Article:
We slipped contraband into our bookbags we wrote mash notes we found pills in our parents’ bedside drawers we smashed bottles against the brick wall we were falling we snuck into bathrooms pressed against the sink we looked at lingerie in storefront windows browsed vintage clothing tried on skirts laced our combat boots moved our hips our legs the adults were foreign to us, a distant presence.

We rode the trains the IRT downtown change at 42nd Street for the shuttle change for the 4, 5, 6 to the Lower East Side to Bleeker Street carrying a battered paperback or a journal composition book the Village Voice smudging fingers reading over the clatter of wheels on rails swaying and jolting, jostling, the long squeal of the brakes as the train slowly stops at your station and you vault from the seat onto the platform book tucked under your arm.

I’m trying to start at the beginning. This was the beginning. The rest was prelude. Masturbating in secret. Tiptoe to the witch’s toolshed with suppressed excitement, will you poison me, will I lay myself down, arms at my side, naked under the blanket. You can’t go back, you can’t rewind the tape.

After the concert, in your room, under the sounds of punk rock, in haze of smoke in flickering light, we face each other cross-legged naked in summer heat heavy with sweat the glowing orange tip of a cigarette and feeling the air charged in this small space conforming to our bodies—we were falling. Angles and jagged lines. Formalism. You would contain me.

We breathed rarified air, we soared. I lost myself in acute angles. I’ll start now at the beginning. Yes. YES. Get some more. Have it all. Get fucked up. You never understand my loneliness. I never understand your anger.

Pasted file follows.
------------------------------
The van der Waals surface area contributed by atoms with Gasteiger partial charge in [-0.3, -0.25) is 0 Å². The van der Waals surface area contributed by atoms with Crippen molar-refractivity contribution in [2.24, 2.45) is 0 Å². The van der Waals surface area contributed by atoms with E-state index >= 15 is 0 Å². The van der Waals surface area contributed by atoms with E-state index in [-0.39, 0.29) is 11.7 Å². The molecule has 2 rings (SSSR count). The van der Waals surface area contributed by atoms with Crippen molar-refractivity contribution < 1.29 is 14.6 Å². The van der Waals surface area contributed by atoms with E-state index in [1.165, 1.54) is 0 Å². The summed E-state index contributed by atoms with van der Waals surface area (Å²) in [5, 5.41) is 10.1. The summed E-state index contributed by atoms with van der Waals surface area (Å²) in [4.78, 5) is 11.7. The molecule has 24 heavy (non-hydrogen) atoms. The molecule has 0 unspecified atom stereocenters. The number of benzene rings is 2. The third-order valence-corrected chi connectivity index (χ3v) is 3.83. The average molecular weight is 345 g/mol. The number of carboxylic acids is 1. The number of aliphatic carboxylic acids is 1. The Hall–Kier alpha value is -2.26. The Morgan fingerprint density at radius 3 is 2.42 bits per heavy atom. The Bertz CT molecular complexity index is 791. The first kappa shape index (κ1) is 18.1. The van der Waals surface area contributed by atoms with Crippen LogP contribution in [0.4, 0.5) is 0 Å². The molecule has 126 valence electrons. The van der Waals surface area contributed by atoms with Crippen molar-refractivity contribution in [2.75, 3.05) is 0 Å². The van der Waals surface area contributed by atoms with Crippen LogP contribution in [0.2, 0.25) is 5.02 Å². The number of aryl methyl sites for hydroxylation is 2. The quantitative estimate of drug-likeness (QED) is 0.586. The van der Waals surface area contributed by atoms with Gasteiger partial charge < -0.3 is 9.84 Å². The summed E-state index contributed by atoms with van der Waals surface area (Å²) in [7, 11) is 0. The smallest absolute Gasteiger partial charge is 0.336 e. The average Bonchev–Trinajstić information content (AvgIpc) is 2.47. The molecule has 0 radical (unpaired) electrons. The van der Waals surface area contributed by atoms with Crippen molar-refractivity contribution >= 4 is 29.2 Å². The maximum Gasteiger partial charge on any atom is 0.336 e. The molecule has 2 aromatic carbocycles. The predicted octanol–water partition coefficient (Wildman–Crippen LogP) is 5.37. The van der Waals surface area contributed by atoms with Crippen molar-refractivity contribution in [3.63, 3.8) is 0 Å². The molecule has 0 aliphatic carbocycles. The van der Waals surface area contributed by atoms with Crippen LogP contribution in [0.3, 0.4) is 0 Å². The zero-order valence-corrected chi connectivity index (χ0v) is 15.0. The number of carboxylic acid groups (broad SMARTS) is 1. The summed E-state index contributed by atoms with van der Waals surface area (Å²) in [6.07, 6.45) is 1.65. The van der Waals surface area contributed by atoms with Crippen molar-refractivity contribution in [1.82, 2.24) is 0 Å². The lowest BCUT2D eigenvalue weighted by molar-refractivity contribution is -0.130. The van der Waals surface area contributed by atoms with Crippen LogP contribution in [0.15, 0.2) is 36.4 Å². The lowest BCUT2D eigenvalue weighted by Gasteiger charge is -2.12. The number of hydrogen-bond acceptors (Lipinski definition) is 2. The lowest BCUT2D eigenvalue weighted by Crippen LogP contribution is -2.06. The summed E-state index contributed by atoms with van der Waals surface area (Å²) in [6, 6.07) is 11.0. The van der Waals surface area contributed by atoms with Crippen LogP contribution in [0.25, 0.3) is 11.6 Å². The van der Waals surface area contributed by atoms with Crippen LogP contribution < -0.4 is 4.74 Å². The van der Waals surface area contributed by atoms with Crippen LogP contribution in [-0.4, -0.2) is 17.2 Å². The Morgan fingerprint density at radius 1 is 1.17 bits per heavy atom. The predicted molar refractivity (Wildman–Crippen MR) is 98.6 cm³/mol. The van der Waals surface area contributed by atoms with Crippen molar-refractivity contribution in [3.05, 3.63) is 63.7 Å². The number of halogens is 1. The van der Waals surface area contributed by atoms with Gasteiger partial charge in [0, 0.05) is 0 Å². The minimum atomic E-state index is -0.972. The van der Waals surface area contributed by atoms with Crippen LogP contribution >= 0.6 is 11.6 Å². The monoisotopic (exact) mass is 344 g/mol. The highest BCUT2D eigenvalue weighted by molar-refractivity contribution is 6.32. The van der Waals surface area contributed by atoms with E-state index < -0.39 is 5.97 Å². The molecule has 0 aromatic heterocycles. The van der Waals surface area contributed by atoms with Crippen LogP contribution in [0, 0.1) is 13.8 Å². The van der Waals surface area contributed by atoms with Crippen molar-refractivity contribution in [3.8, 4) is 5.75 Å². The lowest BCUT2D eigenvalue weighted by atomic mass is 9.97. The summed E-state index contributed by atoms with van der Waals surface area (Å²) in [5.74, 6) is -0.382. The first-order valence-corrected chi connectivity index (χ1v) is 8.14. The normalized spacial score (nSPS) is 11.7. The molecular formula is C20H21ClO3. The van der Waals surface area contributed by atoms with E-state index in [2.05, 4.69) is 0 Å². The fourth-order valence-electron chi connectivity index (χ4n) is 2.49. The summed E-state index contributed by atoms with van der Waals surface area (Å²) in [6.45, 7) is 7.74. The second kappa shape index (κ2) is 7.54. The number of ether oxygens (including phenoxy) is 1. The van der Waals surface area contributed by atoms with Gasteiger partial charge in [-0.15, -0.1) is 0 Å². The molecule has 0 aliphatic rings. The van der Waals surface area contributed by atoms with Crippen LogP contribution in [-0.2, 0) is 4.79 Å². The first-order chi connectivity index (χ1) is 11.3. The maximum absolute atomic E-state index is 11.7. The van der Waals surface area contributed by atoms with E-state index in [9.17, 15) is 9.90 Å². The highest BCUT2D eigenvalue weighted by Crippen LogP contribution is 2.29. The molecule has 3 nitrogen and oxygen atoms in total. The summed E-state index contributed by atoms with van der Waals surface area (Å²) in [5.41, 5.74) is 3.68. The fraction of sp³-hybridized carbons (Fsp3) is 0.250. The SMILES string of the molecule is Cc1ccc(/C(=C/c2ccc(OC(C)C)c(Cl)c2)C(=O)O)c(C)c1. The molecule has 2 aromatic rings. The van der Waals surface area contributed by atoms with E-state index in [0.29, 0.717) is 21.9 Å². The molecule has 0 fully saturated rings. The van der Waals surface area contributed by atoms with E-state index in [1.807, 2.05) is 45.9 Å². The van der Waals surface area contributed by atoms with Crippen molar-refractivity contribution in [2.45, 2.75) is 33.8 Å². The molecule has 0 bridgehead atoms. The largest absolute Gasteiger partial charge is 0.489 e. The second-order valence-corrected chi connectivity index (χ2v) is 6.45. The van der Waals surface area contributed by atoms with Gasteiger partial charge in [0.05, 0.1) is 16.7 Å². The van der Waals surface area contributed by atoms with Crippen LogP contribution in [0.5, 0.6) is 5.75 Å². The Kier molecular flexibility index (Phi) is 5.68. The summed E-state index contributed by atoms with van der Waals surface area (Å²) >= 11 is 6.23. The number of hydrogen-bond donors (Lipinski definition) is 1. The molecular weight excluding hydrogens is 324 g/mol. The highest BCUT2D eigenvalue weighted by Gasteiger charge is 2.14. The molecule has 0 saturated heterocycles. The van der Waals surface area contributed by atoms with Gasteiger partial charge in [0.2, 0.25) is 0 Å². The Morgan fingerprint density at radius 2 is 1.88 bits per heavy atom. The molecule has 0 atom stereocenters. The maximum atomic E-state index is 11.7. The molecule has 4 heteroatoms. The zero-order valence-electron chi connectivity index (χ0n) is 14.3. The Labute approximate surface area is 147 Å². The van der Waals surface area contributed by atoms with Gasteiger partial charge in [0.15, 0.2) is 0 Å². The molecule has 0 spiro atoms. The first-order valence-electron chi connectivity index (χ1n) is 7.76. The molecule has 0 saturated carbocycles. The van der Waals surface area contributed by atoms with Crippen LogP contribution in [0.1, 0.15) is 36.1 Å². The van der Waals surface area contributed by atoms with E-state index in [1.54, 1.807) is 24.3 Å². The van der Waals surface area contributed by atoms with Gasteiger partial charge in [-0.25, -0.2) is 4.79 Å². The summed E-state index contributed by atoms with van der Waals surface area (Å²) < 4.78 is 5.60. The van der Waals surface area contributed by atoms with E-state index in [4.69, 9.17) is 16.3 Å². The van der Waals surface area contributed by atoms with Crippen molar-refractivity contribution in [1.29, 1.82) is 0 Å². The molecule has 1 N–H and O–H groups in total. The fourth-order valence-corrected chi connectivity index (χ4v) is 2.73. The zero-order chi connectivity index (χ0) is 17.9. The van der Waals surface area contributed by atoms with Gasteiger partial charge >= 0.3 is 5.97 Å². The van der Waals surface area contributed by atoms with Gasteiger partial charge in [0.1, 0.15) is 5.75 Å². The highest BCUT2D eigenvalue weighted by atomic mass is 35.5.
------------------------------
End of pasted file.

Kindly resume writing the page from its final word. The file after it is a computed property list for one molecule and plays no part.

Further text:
Well, it’s the same difference.

The subway jolts. It jerks. Faster. Crowd surfing. Riding the subway drunk and stoned (muffled scream) jump up at my stop, through the turnstile ascend the stairs into the cool evening away from the hot dry sweltering stale air, dirt heat rushing live fast die young.

The city is the sound of metal scraping metal. The city is the smell of hot air and dirt and piss. The city is angled lines. The city is modernist. The city is solid. The city is impersonal hostile uncaring, it can swallow you, the city is a disease, the city is a pounding thudding motion inside your skull. The city is real, the city isn’t real, the city is real.

I’ll take a step back. I’ll start at the beginning. I remember the afternoon light angling through the kumquat tree, the silhouette of your mother on the couch in the main room of the ramshackle house that smelled of boiled vegetables and bleach.

On silent hooves, I creep to the window, peer through the grime into the witch’s house, hoping for a glimpse. The door opens a crack. Darkness and musty air, a smell of medicinal plants and rotted meat. She beckons me inside. I plunge within. I’m not real. I lie beneath the blanket. I accept her ministrations. She violates me. I am real, this is how I become real. In the darkness of her house. In the fetid air. Willingly I lie beneath the blanket. I am real.

Reality hovers about me like the touch of a lover. The lover hovers over me, her lips over me, her body hovers over mine.

I’ll go back to the beginning. When I was vulnerable. A whole being. Light slants down onto the front yard in mid-afternoon. In the tool shed, with its smell of wood and dust and oil. Away from the adults who never will know the intense beauty of the world.

In dim afternoon light, the dust and smell of wood and motor oil. Outside the pulsating hum of insects. Borne along memories into the present. Tell me! I’ll begin at the beginning—here, in this room, now, this moment, the moment of creation, here. I am the earth and you are the tree spreading her roots deep within me. Open myself to receive myself.